Step-by-Step Guide to Releasing Fish the Right Way



Catch and release fishing helps maintain fish populations for future generations of anglers. Every angler will eventually practice catch and release fishing, whether it is voluntary, or completely accidental. Even though catch and release fishing is typically done to protect fish populations, problems can arise when done haphazardly, causing the fish to die after a few days.

Catch and release fishing is done when an angler unhooks a fish and quickly returns it to the water. Anglers that wish to take a snapshot of their catch need to do it quickly, since time is of the essence. Luckily, there are companies like American Fish Taxidermy who memorialize your best catch by creating museum-quality replicas!

Before returning to the water, it is important to take a few factors into consideration when deciding if your catch is a release candidate. Sixty percent of deep hooked fish will eventually die, since they are more susceptible to predators, disease, and impaired feeding. Improper handling will also effect survival rates. Find out how to catch and release the right way with our step-by-step guide.

  • Proper Handling

    Make sure to handle catch and release fish with wet hands or rubberized gloves. Handling fish with anything dry will harm the coat of the fish, making them more susceptible to infection. A fish’s coat also helps them glide through the water. Never use a towel or anything dry when handling catch and release fish.

  • Look for Lethargic Fish

    Fish that anglers struggle to catch could perish after being released if not properly revived. Hooking a fish is a stressful event, which causes extreme exhaustion and lactate levels to rise. Tired fish need oxygen as soon as possible, especially on hot days, so make sure to quickly get water flowing over the fish’s gills. Imagine holding your breath after a run! Putting fish back in the water head first forces water over the mouth and gills, as does towing the fish beside a slowly moving vessel until it swims freely on its own.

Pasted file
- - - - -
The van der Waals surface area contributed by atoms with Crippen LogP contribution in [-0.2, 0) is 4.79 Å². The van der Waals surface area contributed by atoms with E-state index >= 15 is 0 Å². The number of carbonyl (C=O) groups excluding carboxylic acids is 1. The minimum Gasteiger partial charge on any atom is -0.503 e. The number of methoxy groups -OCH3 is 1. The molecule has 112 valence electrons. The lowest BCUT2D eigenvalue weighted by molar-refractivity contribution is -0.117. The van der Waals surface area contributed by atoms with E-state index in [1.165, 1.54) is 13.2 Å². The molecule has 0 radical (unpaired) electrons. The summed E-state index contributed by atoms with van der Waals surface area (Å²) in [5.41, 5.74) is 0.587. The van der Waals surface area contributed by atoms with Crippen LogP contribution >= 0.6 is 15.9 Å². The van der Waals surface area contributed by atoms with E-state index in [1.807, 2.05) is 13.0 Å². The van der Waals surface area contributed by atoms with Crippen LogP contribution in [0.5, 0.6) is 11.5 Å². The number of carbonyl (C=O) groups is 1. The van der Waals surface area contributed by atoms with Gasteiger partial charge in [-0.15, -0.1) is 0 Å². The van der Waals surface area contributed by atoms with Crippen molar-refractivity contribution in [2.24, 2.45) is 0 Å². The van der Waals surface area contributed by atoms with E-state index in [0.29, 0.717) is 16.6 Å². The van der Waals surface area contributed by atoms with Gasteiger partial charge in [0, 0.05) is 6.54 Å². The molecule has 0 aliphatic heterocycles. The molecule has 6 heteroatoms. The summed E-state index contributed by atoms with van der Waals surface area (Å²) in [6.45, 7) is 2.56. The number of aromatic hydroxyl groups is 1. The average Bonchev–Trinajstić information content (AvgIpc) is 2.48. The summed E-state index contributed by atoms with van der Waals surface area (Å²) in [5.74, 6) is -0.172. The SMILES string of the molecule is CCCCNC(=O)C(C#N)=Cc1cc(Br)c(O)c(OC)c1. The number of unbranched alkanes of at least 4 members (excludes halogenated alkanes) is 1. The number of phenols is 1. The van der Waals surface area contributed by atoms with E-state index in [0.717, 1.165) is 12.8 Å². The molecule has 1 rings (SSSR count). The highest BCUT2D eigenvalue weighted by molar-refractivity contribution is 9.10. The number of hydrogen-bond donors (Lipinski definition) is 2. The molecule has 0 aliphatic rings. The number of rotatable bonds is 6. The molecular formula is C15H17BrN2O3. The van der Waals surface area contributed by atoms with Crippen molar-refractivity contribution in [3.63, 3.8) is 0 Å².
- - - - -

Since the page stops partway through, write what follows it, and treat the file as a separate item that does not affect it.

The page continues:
• Choose the Right Hooks

    Treble hooks are not compatible with catch and release fishing, since they can cause a lot of damage to the fish. Treble hooks are commonly used with pre-hooked hard bait, so make sure to remove with split nose pliers and replace with circle hooks. Circle hooks are designed so the point is turned away from the shank, which will allow the fish to pass the hook if swallowed. This feature is ideal since you will have to cut the line if the fish has completely swallowed the hook. The hook will eventually rust away doing far less injury to the fish than if you attempted removal. If the circle hook is in the fish’s mouth, Circle hooks are also more likely to hook a fish from the side of their mouth, which can be easily removed with pliers. Make sure to leave the fish in water when removing hooks if possible.

  • Catch and release fishing is a great skill for anglers to learn. Not only will you help control fishing populations for future generations, you will let fish grow for a better catch.

    Fishmaster Pro Tip: If you take a photo of your catch and release fish, hold your breath while you do it. This will keep you from dallying and increase survival rates for fish!